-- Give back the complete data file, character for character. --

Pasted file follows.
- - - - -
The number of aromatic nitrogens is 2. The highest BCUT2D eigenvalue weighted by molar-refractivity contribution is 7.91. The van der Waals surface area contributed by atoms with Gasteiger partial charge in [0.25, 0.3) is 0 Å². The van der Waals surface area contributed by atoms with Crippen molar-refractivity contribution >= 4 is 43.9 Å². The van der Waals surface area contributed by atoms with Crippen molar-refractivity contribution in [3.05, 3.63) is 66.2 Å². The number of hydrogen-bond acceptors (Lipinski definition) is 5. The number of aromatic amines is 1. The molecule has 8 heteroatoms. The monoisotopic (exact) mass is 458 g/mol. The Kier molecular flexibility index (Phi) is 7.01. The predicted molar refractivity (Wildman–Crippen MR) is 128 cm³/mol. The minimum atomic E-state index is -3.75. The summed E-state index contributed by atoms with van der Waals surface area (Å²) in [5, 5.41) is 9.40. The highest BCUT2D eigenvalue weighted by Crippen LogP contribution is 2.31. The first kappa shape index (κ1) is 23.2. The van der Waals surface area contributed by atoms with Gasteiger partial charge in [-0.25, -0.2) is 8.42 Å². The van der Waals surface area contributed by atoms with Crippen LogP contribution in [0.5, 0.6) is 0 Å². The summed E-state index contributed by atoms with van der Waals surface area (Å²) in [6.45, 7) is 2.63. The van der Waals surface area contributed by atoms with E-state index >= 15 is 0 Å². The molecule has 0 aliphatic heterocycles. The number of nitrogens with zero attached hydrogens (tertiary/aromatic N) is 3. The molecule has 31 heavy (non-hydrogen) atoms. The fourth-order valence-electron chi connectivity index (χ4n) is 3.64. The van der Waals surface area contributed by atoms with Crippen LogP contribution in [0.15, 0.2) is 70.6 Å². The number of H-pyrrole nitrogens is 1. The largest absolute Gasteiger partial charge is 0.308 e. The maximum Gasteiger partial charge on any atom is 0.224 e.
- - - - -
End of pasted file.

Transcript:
The number of aromatic nitrogens is 2. The highest BCUT2D eigenvalue weighted by molar-refractivity contribution is 7.91. The van der Waals surface area contributed by atoms with Gasteiger partial charge in [0.25, 0.3) is 0 Å². The van der Waals surface area contributed by atoms with Crippen molar-refractivity contribution >= 4 is 43.9 Å². The van der Waals surface area contributed by atoms with Crippen molar-refractivity contribution in [3.05, 3.63) is 66.2 Å². The number of hydrogen-bond acceptors (Lipinski definition) is 5. The number of aromatic amines is 1. The molecule has 8 heteroatoms. The monoisotopic (exact) mass is 458 g/mol. The Kier molecular flexibility index (Phi) is 7.01. The predicted molar refractivity (Wildman–Crippen MR) is 128 cm³/mol. The minimum atomic E-state index is -3.75. The summed E-state index contributed by atoms with van der Waals surface area (Å²) in [5, 5.41) is 9.40. The highest BCUT2D eigenvalue weighted by Crippen LogP contribution is 2.31. The first kappa shape index (κ1) is 23.2. The van der Waals surface area contributed by atoms with Gasteiger partial charge in [-0.25, -0.2) is 8.42 Å². The van der Waals surface area contributed by atoms with Crippen LogP contribution in [0.5, 0.6) is 0 Å². The summed E-state index contributed by atoms with van der Waals surface area (Å²) in [6.45, 7) is 2.63. The van der Waals surface area contributed by atoms with E-state index >= 15 is 0 Å². The molecule has 0 aliphatic heterocycles. The number of nitrogens with zero attached hydrogens (tertiary/aromatic N) is 3. The molecule has 31 heavy (non-hydrogen) atoms. The fourth-order valence-electron chi connectivity index (χ4n) is 3.64. The van der Waals surface area contributed by atoms with Crippen LogP contribution in [0.15, 0.2) is 70.6 Å². The number of H-pyrrole nitrogens is 1. The largest absolute Gasteiger partial charge is 0.308 e. The maximum Gasteiger partial charge on any atom is 0.224 e.